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Michael Kelly wanted a second Gulf War-and wound up its highest profile casualty. The 46-year-old Washington pundit died in a Humvee accident while traveling embedded with the Army's 3rd Infantry Division in Iraq.
The contrarian liberal was editor-at-large for The Atlantic Monthly and a columnist for The Washington Post. While readers may not have known Mr. Kelly's name, he was a tribune of the hive of newsmakers, politicians, and journalists that swarms around the Beltway.
His renown hit its peak during President Clinton's scandals. As editor of The New Republic during the 1990s, Mr. Kelly turned the liberal weekly against the Democratic president. He called the Clintons "President Me and his first lady, the Contesse de Greed" and said special interests were pushing his party down "the path to minority status." He referred to the Clinton legacy as "one of a bottomless and endless selfishness that corrupted whatever it touched." Such attacks on Mr. Clinton led to his 1997 purge by owner Martin Peretz.
Mr. Kelly's last months saw him launching a new campaign: to oust Saddam Hussein. He argued that the 9/11 disasters and Saddam's support for Palestinian suicide bombers justified the war. He had emerged as a national figure by covering the first Iraqi war as a freelancer. He wrote a book about that conflict, Martyr's Day, in 1994.
The liberal journalist was deeply critical of fellow liberals who opposed war with "an enemy that represented nearly every evil that liberalism has ever stood against." He criticized liberal protesters who chose "Islamofascists" over America and who made common cause with communist-front groups like International ANSWER: "The left marches with those who would maintain in power the leading oppressors of humanity in the world."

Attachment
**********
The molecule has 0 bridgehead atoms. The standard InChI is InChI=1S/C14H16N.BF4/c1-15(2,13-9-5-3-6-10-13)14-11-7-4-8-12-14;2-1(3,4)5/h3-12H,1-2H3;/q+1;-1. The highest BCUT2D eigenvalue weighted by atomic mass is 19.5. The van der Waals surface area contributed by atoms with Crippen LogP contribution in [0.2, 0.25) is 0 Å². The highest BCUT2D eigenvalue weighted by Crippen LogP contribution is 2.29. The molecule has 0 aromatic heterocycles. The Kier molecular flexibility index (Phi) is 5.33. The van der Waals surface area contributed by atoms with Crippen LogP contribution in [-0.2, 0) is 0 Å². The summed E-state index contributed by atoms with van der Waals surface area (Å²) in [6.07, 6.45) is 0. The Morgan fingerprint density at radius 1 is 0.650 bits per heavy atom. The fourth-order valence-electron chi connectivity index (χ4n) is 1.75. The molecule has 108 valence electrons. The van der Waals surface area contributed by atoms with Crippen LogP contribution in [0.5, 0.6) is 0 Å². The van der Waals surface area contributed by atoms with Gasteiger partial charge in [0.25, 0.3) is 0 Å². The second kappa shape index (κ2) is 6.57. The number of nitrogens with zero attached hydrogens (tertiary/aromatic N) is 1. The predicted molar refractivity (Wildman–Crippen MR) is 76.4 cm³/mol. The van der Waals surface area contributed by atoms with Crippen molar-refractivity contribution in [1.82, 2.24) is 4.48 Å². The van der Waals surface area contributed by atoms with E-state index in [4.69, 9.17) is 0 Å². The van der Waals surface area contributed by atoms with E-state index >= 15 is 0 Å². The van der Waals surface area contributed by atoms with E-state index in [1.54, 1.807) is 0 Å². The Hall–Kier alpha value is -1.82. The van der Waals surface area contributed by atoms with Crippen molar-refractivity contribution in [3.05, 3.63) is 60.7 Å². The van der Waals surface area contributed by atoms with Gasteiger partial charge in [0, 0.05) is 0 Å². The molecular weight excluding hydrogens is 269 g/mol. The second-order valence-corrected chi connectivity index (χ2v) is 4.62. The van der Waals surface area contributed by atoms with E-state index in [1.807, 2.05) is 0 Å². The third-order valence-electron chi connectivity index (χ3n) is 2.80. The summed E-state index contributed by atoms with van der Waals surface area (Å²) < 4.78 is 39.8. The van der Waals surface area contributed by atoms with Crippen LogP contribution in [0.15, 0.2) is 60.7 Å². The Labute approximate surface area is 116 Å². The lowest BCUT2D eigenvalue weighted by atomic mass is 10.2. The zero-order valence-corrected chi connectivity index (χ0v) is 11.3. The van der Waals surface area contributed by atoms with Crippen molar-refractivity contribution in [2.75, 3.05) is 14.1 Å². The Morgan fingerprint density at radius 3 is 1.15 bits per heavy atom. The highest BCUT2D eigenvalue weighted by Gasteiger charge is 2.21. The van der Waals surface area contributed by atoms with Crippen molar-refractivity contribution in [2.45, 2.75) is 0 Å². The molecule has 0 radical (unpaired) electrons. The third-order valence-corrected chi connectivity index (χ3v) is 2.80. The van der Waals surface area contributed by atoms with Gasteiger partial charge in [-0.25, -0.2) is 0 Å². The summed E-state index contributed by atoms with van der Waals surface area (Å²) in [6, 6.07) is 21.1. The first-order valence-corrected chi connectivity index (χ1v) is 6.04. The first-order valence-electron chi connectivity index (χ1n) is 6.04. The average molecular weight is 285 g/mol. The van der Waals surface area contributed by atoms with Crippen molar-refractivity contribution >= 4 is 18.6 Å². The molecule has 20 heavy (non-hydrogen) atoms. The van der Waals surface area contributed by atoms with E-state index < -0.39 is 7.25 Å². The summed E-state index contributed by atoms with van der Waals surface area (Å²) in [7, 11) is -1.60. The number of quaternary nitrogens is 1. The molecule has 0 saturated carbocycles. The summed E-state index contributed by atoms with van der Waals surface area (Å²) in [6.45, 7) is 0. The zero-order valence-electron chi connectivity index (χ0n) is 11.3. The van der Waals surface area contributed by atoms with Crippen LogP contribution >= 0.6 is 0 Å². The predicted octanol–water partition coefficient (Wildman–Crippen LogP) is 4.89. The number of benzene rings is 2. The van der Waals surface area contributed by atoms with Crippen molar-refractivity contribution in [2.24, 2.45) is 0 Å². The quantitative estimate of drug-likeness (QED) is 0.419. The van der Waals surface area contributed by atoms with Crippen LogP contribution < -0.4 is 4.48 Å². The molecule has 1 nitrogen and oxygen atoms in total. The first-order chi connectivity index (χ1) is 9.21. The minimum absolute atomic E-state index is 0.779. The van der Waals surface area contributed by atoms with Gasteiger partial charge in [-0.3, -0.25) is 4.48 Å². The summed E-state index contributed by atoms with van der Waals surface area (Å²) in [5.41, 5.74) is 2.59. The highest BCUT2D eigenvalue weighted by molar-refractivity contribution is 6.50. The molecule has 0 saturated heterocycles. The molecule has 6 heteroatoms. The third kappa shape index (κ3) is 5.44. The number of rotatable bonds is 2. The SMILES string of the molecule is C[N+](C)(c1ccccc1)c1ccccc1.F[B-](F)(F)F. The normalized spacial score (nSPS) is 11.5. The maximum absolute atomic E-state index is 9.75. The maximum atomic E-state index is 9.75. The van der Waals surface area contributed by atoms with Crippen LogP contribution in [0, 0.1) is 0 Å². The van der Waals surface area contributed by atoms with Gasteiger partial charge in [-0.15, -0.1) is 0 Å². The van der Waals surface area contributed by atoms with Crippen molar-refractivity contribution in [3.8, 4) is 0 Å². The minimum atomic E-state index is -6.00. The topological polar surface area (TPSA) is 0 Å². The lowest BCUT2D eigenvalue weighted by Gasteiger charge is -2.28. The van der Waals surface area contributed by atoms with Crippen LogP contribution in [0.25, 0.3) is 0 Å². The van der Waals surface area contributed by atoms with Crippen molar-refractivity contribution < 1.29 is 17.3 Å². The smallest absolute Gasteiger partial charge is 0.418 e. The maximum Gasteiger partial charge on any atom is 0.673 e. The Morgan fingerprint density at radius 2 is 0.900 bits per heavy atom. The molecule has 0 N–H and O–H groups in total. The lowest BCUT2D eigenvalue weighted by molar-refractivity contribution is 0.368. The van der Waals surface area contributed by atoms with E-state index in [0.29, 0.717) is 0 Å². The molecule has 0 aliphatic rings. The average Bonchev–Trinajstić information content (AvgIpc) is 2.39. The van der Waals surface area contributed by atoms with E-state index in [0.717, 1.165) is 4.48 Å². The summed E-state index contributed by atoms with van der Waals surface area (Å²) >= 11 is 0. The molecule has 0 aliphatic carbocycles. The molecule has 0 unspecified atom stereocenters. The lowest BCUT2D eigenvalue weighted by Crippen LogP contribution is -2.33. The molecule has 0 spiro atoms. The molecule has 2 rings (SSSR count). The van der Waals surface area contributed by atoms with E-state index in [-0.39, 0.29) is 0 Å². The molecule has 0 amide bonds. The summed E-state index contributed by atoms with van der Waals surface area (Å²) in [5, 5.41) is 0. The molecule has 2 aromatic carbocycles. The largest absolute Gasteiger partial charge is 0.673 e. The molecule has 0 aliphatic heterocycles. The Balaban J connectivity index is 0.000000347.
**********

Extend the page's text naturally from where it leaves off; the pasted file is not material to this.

Despite his iconoclasm, Mr. Kelly was a product of Washington and the media. Born in 1957, he was the son of two journalists: reporter Thomas Kelly and syndicated columnist Marguerite Kelly. He married CBS producer Madelyn Greenberg and left behind two sons, Tom, 6, and Jack, 3.
He spent his final days filing dispatches from the Gulf. He was one of 600 journalists embedded with U.S. forces-and the first American reporter to die on duty. (NBC's David Bloom died of a blood clot later in the week.) Mr. Kelly died with a U.S. soldier when their Humvee went into a canal.
A month ago he told ABC News he was not excessively concerned about safety: "There is some element of danger, but you're surrounded by an Army, literally, who is going to try very hard to keep you out of danger."
Mr. Kelly's final Washington Post column described an Army task force as it captured a bridge across the Euphrates River. "On the western side of the bridge, Lt. Col. Ernest 'Rock' Marcone, commander of Task Force 3-69, stood in the sand by the side of the road, smoking a cigar and drinking a cup of coffee," he wrote. "Marcone's soldiers say he deeply likes to win, and he seemed quietly happy."